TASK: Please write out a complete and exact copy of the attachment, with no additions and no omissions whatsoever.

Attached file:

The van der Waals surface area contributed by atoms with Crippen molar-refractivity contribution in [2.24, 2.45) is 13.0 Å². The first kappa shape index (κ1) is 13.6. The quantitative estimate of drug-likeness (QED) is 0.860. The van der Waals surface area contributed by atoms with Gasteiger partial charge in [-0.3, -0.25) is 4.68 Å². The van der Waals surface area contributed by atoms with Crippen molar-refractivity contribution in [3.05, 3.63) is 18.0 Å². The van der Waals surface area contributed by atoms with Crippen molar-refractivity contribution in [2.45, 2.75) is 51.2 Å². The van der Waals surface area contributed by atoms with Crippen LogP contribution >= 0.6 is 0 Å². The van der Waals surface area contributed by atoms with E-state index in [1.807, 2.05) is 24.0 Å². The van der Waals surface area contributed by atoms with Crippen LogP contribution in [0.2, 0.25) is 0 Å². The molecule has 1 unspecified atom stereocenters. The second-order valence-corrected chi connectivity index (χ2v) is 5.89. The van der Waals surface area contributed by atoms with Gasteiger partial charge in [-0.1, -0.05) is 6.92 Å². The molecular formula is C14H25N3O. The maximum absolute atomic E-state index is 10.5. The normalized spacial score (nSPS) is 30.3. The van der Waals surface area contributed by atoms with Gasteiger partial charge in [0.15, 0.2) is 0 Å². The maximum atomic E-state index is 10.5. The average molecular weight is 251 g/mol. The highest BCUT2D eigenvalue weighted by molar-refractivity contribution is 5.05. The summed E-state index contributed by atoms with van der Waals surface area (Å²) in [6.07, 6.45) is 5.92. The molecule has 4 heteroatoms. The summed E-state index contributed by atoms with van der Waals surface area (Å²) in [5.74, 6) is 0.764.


The van der Waals surface area contributed by atoms with Crippen molar-refractivity contribution in [2.24, 2.45) is 13.0 Å². The first kappa shape index (κ1) is 13.6. The quantitative estimate of drug-likeness (QED) is 0.860. The van der Waals surface area contributed by atoms with Gasteiger partial charge in [-0.3, -0.25) is 4.68 Å². The van der Waals surface area contributed by atoms with Crippen molar-refractivity contribution in [3.05, 3.63) is 18.0 Å². The van der Waals surface area contributed by atoms with Crippen molar-refractivity contribution in [2.45, 2.75) is 51.2 Å². The van der Waals surface area contributed by atoms with Crippen LogP contribution >= 0.6 is 0 Å². The van der Waals surface area contributed by atoms with E-state index in [1.807, 2.05) is 24.0 Å². The van der Waals surface area contributed by atoms with Crippen LogP contribution in [0.2, 0.25) is 0 Å². The molecule has 1 unspecified atom stereocenters. The second-order valence-corrected chi connectivity index (χ2v) is 5.89. The van der Waals surface area contributed by atoms with Gasteiger partial charge in [-0.1, -0.05) is 6.92 Å². The molecular formula is C14H25N3O. The maximum absolute atomic E-state index is 10.5. The normalized spacial score (nSPS) is 30.3. The van der Waals surface area contributed by atoms with Gasteiger partial charge in [0.15, 0.2) is 0 Å². The maximum atomic E-state index is 10.5. The average molecular weight is 251 g/mol. The highest BCUT2D eigenvalue weighted by molar-refractivity contribution is 5.05. The summed E-state index contributed by atoms with van der Waals surface area (Å²) in [6.07, 6.45) is 5.92. The molecule has 4 heteroatoms. The summed E-state index contributed by atoms with van der Waals surface area (Å²) in [5.74, 6) is 0.764.